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IC36240 User's Manual - Asante

IC36240 User's Manual - Asante

Use this screen to view

Use this screen to view statistics about all the ports on the switch. The following example shows the Front Panel information screen. Click on a specific port number hyperlink to go to the Port Configuration and Port Statistics Information screen. Refer to section 9.3.1 for information on the Port Configuration and Port Statistics screen. 9.2.2 General Information Screen From the general information screen you can view the system version and the system clock. You can also view and modify, bank information, administrative information, system information, switch address, bootstrap information, system clock. The switch ships with the default IP address 192.168.0.1/24. The Internet Protocol (IP) is a packet-based protocol used to exchange data over computer networks. All other IP protocols are built on the foundation. IP is a network-layer protocol that contains addressing and control information that allows data packets to be routed. This section describes how to configure the Internet Protocol (IP). A number of tasks are associated with configuring IP. A basic and required task for configuring IP is to assign IP addresses to network interfaces. Doing so enables the interfaces and allows communication with hosts on those interfaces using IP. Associated with this task are decisions about subnetting and masking the IP addresses. 9.2.3 Assign IP Addresses to Switch An IP address is a location to and from which IP datagrams can be sent. IP addresses were traditionally divided into three classes. The Class A Internet address format allocated the highest eight bits to the network field and set the highest-order bit to 0 (zero). The remaining 24 bits formed the host field. The Class B Internet address allocated the highest 16 bits to the network field and set the two highest-order bits to 1, 0. The remaining 16 bits formed the host field. The Class C Internet address allocated the highest 24 bits to the network field and set the three highest-order bits to 1,1,0. The remaining eight bits formed the host field. 76 Asante IntraCore IC36240 User’s Manual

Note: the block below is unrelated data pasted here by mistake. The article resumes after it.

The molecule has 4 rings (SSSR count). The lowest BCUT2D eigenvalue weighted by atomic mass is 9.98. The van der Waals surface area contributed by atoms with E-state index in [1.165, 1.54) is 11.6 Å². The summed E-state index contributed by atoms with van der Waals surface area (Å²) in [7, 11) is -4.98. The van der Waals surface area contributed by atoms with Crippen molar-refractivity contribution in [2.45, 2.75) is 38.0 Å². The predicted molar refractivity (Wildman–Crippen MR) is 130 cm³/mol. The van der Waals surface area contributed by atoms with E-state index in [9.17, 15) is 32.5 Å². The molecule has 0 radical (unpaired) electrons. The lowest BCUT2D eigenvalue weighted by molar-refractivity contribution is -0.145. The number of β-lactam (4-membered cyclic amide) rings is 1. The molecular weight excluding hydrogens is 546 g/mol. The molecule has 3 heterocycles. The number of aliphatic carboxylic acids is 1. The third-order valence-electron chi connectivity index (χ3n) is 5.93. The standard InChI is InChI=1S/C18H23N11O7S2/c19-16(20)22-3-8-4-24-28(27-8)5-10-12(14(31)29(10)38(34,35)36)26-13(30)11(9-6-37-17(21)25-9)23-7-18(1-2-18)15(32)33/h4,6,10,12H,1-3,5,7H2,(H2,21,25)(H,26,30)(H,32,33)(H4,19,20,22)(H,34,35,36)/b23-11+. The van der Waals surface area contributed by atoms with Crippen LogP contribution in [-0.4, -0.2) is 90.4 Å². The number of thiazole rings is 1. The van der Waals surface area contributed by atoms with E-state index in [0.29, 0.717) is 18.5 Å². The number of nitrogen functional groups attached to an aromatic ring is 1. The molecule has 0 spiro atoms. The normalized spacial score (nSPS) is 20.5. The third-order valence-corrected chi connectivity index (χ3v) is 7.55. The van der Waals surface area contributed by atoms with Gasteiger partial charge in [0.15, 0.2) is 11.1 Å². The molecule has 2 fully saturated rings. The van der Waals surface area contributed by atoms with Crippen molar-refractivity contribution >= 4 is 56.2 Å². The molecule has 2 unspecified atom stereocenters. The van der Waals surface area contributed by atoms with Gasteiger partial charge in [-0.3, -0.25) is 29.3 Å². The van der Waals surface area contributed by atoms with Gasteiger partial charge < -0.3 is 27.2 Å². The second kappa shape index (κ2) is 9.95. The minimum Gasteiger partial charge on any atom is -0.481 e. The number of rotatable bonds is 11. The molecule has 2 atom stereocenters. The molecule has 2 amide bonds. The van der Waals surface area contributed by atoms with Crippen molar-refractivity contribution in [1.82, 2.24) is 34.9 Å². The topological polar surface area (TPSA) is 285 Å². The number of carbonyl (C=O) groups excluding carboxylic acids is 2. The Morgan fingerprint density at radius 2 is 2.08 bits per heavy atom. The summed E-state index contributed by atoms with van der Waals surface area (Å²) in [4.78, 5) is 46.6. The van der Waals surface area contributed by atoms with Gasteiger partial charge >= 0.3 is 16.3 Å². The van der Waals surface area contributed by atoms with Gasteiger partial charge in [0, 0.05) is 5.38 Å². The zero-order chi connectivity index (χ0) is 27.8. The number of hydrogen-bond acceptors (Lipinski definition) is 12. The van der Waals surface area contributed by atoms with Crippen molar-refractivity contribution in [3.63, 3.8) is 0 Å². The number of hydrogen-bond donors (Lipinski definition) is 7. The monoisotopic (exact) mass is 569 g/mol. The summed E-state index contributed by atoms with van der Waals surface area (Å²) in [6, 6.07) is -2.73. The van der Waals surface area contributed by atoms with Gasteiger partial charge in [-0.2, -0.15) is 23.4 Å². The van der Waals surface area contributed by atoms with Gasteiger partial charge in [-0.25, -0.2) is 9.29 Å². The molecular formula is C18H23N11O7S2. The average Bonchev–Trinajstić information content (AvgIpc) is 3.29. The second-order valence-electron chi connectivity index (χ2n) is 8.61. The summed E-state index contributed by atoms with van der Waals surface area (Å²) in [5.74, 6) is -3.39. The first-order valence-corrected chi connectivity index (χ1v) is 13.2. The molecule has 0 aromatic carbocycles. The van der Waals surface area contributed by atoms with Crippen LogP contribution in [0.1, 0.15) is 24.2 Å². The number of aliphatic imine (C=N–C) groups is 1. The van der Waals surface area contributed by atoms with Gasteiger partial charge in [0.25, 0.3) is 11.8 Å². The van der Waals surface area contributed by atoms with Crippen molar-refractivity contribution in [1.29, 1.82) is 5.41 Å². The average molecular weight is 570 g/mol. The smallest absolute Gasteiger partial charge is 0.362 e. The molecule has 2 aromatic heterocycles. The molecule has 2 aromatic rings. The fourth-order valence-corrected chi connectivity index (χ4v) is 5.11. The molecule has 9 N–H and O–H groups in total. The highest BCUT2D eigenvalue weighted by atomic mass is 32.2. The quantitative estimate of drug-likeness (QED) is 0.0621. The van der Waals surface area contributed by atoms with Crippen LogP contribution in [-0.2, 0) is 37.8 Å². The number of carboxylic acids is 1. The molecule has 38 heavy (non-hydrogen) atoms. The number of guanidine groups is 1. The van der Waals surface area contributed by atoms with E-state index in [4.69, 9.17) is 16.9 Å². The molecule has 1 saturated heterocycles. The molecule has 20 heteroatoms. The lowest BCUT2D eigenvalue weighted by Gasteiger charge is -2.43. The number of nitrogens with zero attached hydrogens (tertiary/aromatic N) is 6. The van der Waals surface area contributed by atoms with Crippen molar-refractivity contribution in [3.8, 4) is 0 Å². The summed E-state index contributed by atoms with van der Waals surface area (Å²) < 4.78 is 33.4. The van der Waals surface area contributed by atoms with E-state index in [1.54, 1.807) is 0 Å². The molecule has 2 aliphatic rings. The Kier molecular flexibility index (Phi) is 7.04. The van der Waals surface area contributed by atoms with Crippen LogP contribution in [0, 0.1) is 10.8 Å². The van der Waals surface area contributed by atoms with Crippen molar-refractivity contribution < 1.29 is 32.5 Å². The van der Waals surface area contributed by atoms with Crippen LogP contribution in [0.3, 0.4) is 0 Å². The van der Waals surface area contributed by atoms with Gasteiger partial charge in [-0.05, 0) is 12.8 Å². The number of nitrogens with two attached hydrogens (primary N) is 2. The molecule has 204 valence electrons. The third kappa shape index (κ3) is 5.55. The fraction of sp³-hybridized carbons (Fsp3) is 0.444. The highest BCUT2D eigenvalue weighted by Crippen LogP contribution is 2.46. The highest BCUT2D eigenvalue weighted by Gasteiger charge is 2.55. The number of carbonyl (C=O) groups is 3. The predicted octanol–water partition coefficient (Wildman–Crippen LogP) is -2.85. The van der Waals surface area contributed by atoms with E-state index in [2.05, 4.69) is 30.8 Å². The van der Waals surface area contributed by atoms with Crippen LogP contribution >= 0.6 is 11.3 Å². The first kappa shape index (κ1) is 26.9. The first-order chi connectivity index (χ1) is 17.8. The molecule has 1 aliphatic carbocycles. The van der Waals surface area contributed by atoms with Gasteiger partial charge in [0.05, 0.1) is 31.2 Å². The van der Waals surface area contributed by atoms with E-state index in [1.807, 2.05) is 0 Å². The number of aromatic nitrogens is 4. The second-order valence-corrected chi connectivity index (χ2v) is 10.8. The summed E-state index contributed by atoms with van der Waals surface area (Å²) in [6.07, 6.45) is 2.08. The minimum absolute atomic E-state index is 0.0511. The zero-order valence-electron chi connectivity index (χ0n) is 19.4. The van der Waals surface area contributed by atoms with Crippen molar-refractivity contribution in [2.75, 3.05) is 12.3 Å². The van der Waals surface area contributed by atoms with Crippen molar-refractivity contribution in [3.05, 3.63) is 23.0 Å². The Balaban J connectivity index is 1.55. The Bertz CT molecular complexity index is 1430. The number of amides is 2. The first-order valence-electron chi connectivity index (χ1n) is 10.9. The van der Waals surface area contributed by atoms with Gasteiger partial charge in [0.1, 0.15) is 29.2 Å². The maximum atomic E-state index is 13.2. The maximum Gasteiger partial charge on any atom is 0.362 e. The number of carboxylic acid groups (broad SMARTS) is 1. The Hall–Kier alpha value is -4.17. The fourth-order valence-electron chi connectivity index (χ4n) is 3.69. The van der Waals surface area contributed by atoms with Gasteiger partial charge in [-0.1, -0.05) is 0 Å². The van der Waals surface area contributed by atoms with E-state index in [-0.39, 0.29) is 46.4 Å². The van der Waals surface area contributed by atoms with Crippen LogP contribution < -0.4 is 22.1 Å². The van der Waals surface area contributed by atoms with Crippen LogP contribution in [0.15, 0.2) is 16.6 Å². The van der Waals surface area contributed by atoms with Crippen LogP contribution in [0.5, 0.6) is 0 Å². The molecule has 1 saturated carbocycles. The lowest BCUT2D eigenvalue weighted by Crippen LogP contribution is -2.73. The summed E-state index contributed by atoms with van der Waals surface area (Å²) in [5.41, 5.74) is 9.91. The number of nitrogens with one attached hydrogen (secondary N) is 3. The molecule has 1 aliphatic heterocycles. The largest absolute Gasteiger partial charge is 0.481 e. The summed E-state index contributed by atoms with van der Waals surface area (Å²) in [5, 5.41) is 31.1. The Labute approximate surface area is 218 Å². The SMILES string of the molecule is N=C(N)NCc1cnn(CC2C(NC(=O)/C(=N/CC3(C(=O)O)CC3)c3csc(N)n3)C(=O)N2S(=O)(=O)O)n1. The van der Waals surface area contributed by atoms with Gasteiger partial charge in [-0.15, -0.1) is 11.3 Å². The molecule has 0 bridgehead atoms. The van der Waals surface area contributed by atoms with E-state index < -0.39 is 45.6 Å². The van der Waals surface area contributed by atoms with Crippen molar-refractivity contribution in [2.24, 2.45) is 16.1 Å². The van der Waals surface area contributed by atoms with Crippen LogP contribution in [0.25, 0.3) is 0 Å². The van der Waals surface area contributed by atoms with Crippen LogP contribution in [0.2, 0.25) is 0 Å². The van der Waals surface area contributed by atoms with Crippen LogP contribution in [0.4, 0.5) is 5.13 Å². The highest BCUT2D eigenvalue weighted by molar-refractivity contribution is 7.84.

The table below lists the traditional classes and ranges of IP addresses and their status. Class Address or Range Status A 0.0.0.0 1.0.0.0 to 126.0.0.0 127.0.0.0 B 128.0.0.0 to 191.0.0.0 255.255.255.0 Reserved Available Reserved Available C 192.0.0.0 to 223.255.255.0 Available D 224.0.0.0 to 239.255.255.255 Multicast group addresses E 240.0.0.0 to 255.255.255.254 255.255.255.255 Reserved Broadcast When multiple networks are connected to the Internet the traditional classified addressing scheme could cause you to run out of IP addresses. The usual way of assigning IP addresses uses the prefixes of 8, 16, or 24 bits. Using prefixes of 13 to 27 bits an address includes the standard 32-bit IP address and adds information on how many bits are used for the network prefix. In the IP address 206.203.1.35/27, the “/27” indicates that the first 27 bits are used to identify the unique network, and the remaining bits are used to identify the specific host. The General Information screen appears after clicking on the General Information button on the left side of the screen. Use the scroll bar on the left side to view other areas or information. The following example shows the general information screen. To go directly to a specific area click on the hyperlink 77 Asante IntraCore IC36240 User’s Manual

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